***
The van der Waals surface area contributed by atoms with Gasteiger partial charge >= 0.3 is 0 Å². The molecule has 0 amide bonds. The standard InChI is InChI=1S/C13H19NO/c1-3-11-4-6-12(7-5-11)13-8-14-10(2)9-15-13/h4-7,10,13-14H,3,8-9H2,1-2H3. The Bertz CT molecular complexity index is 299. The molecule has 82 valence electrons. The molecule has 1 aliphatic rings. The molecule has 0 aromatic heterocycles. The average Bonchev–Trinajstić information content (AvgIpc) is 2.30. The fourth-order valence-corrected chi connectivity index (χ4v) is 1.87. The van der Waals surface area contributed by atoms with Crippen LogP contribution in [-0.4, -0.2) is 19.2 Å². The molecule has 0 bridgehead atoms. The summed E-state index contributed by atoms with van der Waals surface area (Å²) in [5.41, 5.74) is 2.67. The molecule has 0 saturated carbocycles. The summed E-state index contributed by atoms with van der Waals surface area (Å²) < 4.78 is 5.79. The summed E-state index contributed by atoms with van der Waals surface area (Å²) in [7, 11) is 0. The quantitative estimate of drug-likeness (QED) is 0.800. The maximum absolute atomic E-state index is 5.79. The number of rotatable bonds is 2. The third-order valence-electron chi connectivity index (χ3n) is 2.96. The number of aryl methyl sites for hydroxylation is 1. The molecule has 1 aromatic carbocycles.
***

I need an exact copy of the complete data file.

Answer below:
The van der Waals surface area contributed by atoms with Gasteiger partial charge >= 0.3 is 0 Å². The molecule has 0 amide bonds. The standard InChI is InChI=1S/C13H19NO/c1-3-11-4-6-12(7-5-11)13-8-14-10(2)9-15-13/h4-7,10,13-14H,3,8-9H2,1-2H3. The Bertz CT molecular complexity index is 299. The molecule has 82 valence electrons. The molecule has 1 aliphatic rings. The molecule has 0 aromatic heterocycles. The average Bonchev–Trinajstić information content (AvgIpc) is 2.30. The fourth-order valence-corrected chi connectivity index (χ4v) is 1.87. The van der Waals surface area contributed by atoms with Crippen LogP contribution in [-0.4, -0.2) is 19.2 Å². The molecule has 0 bridgehead atoms. The summed E-state index contributed by atoms with van der Waals surface area (Å²) in [5.41, 5.74) is 2.67. The molecule has 0 saturated carbocycles. The summed E-state index contributed by atoms with van der Waals surface area (Å²) < 4.78 is 5.79. The summed E-state index contributed by atoms with van der Waals surface area (Å²) in [7, 11) is 0. The quantitative estimate of drug-likeness (QED) is 0.800. The maximum absolute atomic E-state index is 5.79. The number of rotatable bonds is 2. The third-order valence-electron chi connectivity index (χ3n) is 2.96. The number of aryl methyl sites for hydroxylation is 1. The molecule has 1 aromatic carbocycles.